The word “tip” is often inaccurately claimed to be an acronym for terms such as “to insure prompt service”, “to insure proper service”, “to improve performance”, and “to insure promptness”. However, this etymology contradicts the Oxford English Dictionary and is probably an example of a backronym.
There are a few more-or-less plausible alleged sources, but it's pretty clearly a backronym., although when that article goes on to say
Moreover, most of these backronyms incorrectly require the word “insure” instead of the correct “ensure”. 
it is being anachronistic. What it says is true of the ensure/insure meanings today but the first claimed sighting dates back to a time when the meaning/spelling relationship wasn't fixed.

The clever people of DEC (RIP) - in the days when they were clever, recognized the attraction of backronyms and named a new (at the time) systems programming language in an un-backronymable way. BLISS was the System Software  Implementation Library Backwards. Some years later, this self-referentiality was developed by the namers of GNU, a Unix-like language, whose name stood for GNU's Not UNIX.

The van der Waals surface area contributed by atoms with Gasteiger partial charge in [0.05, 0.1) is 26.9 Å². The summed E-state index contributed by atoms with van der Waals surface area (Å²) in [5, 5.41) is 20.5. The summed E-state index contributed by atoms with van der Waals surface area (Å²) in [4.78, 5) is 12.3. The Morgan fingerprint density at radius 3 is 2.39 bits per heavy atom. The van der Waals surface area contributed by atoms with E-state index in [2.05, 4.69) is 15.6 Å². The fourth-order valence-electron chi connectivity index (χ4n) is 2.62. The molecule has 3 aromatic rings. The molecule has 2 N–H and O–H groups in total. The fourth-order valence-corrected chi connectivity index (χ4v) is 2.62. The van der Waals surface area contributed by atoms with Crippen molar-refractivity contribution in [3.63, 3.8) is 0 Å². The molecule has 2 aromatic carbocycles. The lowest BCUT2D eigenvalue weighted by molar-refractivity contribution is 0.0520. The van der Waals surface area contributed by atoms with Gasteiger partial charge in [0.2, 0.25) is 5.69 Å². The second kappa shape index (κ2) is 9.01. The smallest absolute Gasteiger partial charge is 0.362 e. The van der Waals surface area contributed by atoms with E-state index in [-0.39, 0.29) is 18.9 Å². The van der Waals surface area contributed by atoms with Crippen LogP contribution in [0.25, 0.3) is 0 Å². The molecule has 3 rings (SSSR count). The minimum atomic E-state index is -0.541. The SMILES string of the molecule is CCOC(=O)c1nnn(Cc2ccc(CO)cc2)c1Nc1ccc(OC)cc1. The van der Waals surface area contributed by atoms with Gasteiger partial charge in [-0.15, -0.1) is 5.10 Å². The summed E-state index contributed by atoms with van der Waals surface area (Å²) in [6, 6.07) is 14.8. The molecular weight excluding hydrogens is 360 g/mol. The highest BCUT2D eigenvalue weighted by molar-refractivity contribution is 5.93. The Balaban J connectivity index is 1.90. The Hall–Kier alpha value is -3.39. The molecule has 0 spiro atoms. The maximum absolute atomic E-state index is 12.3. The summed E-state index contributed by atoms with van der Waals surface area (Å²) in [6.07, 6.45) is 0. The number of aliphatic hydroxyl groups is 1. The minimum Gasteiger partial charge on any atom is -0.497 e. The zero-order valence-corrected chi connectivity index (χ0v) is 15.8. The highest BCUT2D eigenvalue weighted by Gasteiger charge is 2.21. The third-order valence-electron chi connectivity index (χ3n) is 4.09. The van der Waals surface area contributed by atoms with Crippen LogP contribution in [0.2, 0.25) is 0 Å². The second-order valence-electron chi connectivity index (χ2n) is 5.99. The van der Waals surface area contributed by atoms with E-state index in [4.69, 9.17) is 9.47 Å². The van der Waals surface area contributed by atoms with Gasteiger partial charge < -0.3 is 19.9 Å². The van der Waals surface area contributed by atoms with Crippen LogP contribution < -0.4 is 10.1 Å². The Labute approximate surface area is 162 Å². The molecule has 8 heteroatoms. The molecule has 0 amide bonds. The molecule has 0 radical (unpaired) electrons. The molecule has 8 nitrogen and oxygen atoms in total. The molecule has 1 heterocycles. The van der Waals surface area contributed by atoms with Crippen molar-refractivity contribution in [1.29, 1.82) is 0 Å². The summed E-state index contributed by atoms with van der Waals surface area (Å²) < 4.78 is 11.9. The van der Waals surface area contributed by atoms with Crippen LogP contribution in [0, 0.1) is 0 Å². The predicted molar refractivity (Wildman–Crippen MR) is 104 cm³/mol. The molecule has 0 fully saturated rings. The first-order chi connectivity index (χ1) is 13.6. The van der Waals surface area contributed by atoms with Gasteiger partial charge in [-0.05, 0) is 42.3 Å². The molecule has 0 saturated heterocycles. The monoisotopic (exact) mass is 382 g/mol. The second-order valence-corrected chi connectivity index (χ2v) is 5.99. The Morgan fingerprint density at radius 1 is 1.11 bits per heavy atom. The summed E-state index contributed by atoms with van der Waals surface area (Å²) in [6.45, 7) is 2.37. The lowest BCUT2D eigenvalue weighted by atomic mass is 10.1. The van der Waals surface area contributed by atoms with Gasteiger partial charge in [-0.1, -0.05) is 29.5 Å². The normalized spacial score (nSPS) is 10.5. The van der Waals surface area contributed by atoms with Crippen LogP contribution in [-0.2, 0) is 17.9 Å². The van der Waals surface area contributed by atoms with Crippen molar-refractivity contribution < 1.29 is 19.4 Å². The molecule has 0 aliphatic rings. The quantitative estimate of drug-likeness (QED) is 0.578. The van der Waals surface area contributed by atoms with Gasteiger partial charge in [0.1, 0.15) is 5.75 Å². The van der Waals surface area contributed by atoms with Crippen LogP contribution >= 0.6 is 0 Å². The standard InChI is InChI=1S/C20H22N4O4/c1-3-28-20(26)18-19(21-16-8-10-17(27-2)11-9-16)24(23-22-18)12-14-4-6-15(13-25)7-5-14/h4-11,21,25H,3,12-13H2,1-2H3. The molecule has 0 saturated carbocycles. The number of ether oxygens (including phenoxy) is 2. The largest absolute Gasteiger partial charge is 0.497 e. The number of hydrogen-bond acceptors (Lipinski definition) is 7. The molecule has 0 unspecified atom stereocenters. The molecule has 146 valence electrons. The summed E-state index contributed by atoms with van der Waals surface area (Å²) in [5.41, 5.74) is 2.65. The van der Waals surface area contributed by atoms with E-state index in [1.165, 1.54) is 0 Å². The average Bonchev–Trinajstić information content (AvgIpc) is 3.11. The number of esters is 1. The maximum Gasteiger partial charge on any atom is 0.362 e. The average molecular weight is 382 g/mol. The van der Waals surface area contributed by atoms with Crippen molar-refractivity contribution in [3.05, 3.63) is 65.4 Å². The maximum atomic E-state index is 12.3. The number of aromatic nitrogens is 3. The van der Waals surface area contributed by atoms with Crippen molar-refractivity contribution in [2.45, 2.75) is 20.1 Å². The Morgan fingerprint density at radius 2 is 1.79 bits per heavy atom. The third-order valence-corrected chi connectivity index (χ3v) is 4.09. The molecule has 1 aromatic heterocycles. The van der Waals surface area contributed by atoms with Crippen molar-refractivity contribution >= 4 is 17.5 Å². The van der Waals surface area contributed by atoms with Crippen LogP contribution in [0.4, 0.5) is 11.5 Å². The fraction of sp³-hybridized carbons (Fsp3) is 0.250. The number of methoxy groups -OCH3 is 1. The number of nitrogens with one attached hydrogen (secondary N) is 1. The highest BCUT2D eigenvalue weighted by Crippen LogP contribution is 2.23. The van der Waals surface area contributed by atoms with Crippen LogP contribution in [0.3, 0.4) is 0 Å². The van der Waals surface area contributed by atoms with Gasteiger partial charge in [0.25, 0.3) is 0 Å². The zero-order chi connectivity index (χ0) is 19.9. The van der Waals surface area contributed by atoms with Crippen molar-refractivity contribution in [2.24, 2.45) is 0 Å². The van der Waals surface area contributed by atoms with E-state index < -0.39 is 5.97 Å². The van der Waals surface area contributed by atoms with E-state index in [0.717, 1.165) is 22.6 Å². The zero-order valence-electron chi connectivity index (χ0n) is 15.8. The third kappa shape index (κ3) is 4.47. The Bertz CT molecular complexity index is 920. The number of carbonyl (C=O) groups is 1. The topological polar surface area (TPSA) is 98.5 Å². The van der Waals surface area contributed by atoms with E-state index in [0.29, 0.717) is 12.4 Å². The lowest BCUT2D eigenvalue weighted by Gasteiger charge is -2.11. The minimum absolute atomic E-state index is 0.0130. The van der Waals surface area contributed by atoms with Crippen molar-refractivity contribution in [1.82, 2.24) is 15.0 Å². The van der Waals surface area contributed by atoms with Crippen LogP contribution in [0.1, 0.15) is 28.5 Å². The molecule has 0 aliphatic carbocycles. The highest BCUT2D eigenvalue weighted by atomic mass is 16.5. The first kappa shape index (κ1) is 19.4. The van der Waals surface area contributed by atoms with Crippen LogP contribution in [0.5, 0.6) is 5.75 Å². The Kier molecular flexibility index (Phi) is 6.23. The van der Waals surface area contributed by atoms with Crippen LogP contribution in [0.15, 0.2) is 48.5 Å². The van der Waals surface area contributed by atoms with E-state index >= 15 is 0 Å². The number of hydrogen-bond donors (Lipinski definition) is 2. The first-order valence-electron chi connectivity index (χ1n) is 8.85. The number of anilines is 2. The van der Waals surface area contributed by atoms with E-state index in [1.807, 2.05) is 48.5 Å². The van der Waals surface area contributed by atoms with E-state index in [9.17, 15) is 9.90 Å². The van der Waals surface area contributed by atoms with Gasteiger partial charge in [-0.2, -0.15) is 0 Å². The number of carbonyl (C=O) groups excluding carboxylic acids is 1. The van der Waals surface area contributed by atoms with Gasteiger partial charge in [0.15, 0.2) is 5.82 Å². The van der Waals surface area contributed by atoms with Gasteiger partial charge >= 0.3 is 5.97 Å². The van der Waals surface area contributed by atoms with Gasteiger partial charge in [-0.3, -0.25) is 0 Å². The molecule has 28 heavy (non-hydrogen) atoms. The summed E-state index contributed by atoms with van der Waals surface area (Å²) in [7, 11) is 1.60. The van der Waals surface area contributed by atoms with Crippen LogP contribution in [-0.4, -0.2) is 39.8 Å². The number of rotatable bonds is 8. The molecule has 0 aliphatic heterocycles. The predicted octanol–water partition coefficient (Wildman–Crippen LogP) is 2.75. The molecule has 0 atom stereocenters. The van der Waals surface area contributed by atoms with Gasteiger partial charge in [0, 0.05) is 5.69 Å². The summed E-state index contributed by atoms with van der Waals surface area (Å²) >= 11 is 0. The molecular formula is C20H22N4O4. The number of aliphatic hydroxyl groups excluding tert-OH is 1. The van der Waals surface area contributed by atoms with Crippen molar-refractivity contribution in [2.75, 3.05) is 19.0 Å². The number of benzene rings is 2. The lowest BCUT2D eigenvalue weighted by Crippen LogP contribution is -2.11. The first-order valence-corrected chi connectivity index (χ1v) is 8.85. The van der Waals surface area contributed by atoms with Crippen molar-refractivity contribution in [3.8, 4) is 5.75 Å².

David Crystal, in The Story of English in 100 Words, says acronyms are typically three letters long, with a few exceptions such as WYSIWYG. He was presumably not involved with the pre-www Internet, in which a search engine called Gopher (in which the daemon 'went for' information) was superseded by VERONICA; in fact, VERONICA was launched shortly after the World-Wide Web , but just in time to meet overwhelming competition from more user-friendly web-search engines. That article is a 'stub', so I can't check the precise meaning of the name; but I remember the RO bit stood for 'Rodent-Oriented'. (There is a new generation of VERONICA, released in the late noughties as part of the OverBite Project, which '...[brings] gopherspace back to modern operating systems, browsers and mobile devices [their bolding]'.)

Back with acronyms, there are many true acronyms that are well-attested: RADAR, SCUBA...; sadly,  there is little evidence for POSH meaning 'Port Out, Starboard Home' (supposed cabin-choice for effete heliophobic (is that a word? Anyway, it is now, and means 'sun-shunning') P&O travellers on the voyage to and from India). But some of them were so successful that the word became fully 'domesticated' and developed spellings and derivatives of their own (ignoring the derivation). LASER (note the s) is "light amplification by stimulated emission of radiation", which spawned its own verb, 'to lase', in 1962. 'Laser' has 625,000,000 hits on Google; but 'lazer' has 152,000,000.